For me, Andean-style spindle spinning is as commonplace and ordinary event as ordering pizza. More ordinary, in fact, because even though I have a fourth grader and consequently “pizza” is requested for every meal, I’ve spent a lot more time spinning than ordering pizza (to his chagrin, perhaps). I learned to do it exactly as described in my parents’ writing, and Nilda’s. For the Andean spinner, producing yarn is (as Nilda says) a lifelong pursuit. You start early in childhood, with an expectation that you’ll be doing it at a production level by the time you’re 8-10. Basically, your spindle is always with you.
In a thread on Ravelry’s Spindlers group, someone asked about a quote in that Spin-Off article by my friend Nilda, excerpted from her recent book. The quote, from 80-year-old Emilia Yana of Pitumarca, saying “Only when I die may I be done with spinning, although when we die we take our spindles… so perhaps we will continue to spin in the other world…” The poster asked if it was traditional to bury spinners with their spindles. Here’s what I said:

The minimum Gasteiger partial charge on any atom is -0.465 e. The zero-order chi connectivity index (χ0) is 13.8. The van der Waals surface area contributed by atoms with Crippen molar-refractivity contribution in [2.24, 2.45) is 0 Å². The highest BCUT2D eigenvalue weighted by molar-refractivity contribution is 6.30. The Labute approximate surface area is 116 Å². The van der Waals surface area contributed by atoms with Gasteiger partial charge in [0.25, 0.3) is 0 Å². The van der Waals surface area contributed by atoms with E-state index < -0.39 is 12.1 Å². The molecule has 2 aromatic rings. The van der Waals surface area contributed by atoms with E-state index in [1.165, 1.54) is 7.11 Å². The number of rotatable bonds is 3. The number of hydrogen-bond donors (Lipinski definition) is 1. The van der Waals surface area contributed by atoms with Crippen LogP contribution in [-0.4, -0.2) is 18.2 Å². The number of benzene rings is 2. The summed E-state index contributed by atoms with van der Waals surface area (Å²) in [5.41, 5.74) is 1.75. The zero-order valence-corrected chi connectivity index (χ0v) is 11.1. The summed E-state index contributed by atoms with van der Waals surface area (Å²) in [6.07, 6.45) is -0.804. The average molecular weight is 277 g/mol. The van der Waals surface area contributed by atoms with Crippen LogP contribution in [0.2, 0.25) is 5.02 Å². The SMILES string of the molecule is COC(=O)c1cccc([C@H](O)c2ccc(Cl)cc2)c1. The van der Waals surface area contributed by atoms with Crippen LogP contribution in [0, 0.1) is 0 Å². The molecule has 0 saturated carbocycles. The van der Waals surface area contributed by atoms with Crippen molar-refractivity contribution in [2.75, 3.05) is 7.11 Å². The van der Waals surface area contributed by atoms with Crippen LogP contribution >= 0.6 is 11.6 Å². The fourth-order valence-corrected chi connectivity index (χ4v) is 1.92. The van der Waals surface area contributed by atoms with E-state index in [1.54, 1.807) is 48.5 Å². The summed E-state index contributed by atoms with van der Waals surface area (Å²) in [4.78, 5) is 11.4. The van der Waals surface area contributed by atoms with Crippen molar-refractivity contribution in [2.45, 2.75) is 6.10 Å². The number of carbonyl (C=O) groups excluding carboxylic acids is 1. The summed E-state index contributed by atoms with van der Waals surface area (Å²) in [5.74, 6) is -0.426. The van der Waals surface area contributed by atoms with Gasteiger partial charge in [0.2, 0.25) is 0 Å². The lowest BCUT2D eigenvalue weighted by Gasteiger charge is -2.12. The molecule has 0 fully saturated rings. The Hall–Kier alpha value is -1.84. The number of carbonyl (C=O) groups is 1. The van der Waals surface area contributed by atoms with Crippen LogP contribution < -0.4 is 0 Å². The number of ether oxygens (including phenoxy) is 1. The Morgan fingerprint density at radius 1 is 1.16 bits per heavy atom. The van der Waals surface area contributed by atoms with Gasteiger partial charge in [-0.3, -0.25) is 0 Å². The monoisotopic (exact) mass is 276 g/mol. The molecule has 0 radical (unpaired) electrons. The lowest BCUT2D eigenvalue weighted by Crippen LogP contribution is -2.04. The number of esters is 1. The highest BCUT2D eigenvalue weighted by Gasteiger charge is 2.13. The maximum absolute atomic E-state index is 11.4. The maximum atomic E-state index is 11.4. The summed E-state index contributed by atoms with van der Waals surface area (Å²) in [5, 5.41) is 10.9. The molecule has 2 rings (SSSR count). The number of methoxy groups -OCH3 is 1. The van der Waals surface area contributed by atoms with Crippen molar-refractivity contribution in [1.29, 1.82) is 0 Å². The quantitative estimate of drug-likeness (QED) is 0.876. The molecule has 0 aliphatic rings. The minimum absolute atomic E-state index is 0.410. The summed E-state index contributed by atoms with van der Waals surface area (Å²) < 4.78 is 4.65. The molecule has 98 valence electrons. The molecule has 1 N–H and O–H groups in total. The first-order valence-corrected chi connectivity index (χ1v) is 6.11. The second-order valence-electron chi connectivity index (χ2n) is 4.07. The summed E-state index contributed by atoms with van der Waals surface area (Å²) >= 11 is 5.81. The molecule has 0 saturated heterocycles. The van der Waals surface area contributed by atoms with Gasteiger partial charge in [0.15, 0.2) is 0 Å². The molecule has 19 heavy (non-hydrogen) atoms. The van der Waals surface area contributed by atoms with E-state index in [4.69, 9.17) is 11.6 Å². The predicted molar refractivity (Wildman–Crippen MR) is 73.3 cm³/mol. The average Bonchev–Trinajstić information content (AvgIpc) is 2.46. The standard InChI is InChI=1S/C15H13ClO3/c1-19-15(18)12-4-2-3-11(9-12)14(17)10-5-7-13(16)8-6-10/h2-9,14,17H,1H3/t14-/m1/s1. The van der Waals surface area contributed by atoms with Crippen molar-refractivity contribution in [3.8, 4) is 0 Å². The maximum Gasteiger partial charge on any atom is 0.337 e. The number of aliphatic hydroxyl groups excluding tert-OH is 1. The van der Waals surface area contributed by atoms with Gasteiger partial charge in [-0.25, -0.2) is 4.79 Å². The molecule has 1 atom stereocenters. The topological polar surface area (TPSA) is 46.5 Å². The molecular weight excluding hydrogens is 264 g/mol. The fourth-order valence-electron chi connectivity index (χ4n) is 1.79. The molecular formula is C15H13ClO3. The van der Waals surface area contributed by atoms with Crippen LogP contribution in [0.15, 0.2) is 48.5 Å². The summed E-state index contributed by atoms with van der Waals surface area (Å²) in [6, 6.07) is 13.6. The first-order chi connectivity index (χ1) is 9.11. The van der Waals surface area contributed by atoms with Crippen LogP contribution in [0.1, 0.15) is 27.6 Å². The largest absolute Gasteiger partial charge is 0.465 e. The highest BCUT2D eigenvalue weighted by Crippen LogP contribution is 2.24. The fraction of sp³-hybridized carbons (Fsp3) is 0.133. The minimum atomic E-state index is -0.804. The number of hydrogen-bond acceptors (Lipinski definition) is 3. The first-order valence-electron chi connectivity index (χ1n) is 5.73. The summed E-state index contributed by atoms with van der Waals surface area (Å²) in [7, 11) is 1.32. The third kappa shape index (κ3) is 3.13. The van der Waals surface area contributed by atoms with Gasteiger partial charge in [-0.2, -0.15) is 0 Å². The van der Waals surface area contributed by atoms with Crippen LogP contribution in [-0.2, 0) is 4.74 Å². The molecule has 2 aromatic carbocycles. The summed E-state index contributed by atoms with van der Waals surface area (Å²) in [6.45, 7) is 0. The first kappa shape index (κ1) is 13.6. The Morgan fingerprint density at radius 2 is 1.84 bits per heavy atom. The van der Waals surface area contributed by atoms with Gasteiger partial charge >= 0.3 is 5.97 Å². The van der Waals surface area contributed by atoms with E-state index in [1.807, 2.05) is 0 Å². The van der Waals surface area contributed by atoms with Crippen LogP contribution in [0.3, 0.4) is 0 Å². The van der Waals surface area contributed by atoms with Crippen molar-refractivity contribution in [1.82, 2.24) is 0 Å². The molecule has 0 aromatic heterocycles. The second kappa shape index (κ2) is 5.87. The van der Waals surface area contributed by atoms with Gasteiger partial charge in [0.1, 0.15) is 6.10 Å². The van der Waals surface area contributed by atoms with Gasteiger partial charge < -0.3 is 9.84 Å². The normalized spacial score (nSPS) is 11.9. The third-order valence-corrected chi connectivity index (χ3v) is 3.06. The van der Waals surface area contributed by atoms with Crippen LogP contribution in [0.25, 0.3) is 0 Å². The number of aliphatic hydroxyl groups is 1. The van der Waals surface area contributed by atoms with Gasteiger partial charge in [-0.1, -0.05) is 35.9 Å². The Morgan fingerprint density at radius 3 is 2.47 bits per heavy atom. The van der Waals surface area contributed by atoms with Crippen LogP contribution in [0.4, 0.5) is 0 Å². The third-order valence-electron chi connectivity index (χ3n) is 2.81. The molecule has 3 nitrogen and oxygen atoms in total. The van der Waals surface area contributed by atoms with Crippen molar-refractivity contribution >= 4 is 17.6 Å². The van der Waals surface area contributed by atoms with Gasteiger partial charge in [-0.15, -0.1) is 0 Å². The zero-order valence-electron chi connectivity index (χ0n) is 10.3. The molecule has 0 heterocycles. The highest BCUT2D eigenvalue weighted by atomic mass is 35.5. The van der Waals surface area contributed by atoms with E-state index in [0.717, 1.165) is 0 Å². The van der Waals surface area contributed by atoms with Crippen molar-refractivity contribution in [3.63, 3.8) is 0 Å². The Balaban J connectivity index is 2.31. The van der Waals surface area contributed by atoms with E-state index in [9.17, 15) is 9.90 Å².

Well… it’s not uncommon in indigenous Peru for folks to be buried with some grave goods – some of their daily things and/or best loved things or gifts from loved ones. Much of this harkens back to Inca beliefs about death, the afterlife, and the ability of the living to interact with the dead and vice versa. There’s quite a bit of complexity to it and all in all I think that a lot of what ends up going with folks depends on the folks who survive them. I think those urges are fairly universal when you’re looking at a dead loved one, but the American ways of dealing with death tend to shunt some of that stuff aside thanks simply to logistics.